Push to broaden type 2 diabetes screening

An estimated 500,000 Australians are undiagnosed
diabetes strips

A renewed push for a national screening program for type 2 diabetes is underway.

Diabetes Australia is calling for emergency rooms and GPs to conduct more routine screening for type 2 diabetes.

The group is calling on federal and state governments to lead the way through policy and funding.

CEO Professor Greg Johnson says there are an estimated 500,000 Australians who have silent, undiagnosed type 2 diabetes.

“[Screening[ could translate to a saving of $700 million a year in a simple preventable health measure,” he says.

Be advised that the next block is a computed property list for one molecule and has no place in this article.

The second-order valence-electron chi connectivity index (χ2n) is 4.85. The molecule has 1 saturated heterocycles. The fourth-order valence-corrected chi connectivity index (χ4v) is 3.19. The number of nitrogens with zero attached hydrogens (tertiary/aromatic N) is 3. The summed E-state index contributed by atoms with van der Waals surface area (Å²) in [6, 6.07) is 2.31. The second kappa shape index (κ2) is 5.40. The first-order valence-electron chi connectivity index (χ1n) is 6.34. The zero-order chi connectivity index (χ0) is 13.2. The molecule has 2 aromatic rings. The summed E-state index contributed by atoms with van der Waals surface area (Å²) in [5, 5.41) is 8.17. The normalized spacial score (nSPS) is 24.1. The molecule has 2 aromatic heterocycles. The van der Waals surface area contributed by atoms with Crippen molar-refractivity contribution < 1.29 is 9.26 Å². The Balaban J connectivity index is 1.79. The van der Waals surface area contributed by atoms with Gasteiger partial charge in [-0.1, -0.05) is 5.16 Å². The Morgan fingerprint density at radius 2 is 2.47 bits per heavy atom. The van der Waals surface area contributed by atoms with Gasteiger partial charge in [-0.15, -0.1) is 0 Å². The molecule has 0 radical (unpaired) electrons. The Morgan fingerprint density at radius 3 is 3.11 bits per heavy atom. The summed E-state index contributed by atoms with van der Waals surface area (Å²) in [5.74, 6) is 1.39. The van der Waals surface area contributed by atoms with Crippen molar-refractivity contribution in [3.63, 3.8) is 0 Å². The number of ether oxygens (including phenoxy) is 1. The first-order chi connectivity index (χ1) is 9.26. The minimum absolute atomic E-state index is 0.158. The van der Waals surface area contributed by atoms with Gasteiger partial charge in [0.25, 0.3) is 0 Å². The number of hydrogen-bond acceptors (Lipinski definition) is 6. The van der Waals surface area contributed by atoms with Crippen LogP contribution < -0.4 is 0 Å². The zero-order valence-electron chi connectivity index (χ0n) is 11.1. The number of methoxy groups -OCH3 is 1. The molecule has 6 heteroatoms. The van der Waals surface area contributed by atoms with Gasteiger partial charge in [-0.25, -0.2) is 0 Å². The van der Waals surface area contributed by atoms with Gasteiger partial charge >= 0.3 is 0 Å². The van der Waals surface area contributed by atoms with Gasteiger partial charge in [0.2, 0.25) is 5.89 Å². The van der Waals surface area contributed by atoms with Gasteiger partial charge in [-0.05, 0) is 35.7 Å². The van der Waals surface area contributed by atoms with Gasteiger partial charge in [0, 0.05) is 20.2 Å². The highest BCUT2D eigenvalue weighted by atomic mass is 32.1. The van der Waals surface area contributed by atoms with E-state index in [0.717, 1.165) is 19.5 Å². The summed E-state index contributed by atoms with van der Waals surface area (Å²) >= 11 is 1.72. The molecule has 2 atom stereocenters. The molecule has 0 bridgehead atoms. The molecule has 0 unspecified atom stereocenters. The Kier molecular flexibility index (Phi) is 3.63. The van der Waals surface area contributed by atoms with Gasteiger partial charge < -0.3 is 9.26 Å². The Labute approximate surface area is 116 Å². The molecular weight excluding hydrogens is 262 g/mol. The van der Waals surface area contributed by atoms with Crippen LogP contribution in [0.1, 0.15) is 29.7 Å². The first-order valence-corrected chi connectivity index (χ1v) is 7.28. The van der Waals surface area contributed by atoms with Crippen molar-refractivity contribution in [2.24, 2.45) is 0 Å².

The merits of routine screening have already been shown through an innovative program run at some western Sydney hospitals and GP clinics, Professor Johnson says.

Through the program, about 48,000 patients who checked into emergency departments at Blacktown and Mt Druitt hospitals were screened for the disease.

Of those, 17% were deemed "likely" to have type 2 diabetes, while another 30% found to be at "high-risk".

Blacktown Hospital's Professor Glen Maberly says the results from GP checks are also concerning.

"Of the nearly 6000 people tested, 26%  ere found to have pre-diabetes, while 17% were likely to have type 2 diabetes," he says.

Professor Johnson says he hopes those figures sway governments towards supporting the tests' "simple concept".